In mathematical manipulations one often has to multiply the same number by itself repeatedly, so that one has such expressions as
This sort of thing can rapidly become both tedious and difficult to read, and it is convenient to have a shorthand notation that conveys the same information not only more concisely but also (once one is used to it) more clearly. Exponents fulfil this need. The simplest use of an exponent i is to raise a number to its ith power, i.e. to show that the number is to be multiplied by itself i times, the exponent being written a little above the number that it operates on.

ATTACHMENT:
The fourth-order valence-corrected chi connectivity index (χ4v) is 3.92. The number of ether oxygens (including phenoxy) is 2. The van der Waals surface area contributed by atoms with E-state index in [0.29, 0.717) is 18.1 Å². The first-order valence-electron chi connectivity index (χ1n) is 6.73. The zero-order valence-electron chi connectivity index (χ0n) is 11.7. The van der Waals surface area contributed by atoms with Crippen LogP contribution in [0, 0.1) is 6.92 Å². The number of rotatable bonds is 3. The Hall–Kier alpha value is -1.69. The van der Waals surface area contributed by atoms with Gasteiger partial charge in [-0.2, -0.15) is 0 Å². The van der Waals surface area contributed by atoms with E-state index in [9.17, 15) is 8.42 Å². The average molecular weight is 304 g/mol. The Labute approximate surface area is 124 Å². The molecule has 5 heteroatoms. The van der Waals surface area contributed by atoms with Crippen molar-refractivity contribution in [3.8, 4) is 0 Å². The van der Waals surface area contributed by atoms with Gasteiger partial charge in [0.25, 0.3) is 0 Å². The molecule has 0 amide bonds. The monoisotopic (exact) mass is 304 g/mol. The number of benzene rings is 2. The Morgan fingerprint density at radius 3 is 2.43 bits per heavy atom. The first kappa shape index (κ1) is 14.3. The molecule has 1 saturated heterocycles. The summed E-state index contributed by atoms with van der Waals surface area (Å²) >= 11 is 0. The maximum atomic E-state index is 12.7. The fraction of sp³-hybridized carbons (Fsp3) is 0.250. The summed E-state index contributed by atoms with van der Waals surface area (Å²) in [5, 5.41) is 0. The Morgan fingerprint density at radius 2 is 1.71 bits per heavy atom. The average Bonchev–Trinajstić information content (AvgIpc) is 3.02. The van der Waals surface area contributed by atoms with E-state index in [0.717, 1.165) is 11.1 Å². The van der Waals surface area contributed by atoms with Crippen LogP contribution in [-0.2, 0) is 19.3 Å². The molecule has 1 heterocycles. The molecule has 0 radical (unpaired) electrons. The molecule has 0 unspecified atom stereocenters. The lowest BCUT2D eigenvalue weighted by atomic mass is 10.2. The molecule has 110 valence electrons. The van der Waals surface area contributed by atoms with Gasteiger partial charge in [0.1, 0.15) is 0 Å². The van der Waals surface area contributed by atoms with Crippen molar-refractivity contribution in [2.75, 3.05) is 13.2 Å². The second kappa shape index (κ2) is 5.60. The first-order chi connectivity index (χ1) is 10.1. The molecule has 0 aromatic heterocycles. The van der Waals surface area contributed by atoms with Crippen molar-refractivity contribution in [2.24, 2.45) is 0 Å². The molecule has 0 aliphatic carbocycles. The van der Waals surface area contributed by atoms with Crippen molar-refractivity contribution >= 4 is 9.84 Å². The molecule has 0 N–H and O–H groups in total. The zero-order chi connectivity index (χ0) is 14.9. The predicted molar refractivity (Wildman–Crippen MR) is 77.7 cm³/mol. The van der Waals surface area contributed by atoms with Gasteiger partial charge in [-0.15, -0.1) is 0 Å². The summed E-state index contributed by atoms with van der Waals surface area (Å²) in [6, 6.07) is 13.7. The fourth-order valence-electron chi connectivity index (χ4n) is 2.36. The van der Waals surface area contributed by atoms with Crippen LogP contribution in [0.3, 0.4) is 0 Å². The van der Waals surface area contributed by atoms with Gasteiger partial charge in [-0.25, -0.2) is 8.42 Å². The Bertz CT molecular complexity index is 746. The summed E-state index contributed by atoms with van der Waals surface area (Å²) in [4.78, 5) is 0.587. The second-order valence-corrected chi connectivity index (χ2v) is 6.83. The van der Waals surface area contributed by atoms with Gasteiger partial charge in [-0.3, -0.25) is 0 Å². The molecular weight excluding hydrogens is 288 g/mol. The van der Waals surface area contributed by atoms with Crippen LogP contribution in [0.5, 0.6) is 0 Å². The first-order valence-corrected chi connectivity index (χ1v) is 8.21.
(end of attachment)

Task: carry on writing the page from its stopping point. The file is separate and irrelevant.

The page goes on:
KeywordsRedox Potential Pyruvic Acid Negative Number Nernst Equation Standard Gibbs Energy
These keywords were added by machine and not by the authors. This process is experimental and the keywords may be updated as the learning algorithm improves.
Unable to display preview. Download preview PDF.
© Athel Cornish-Bowden 1981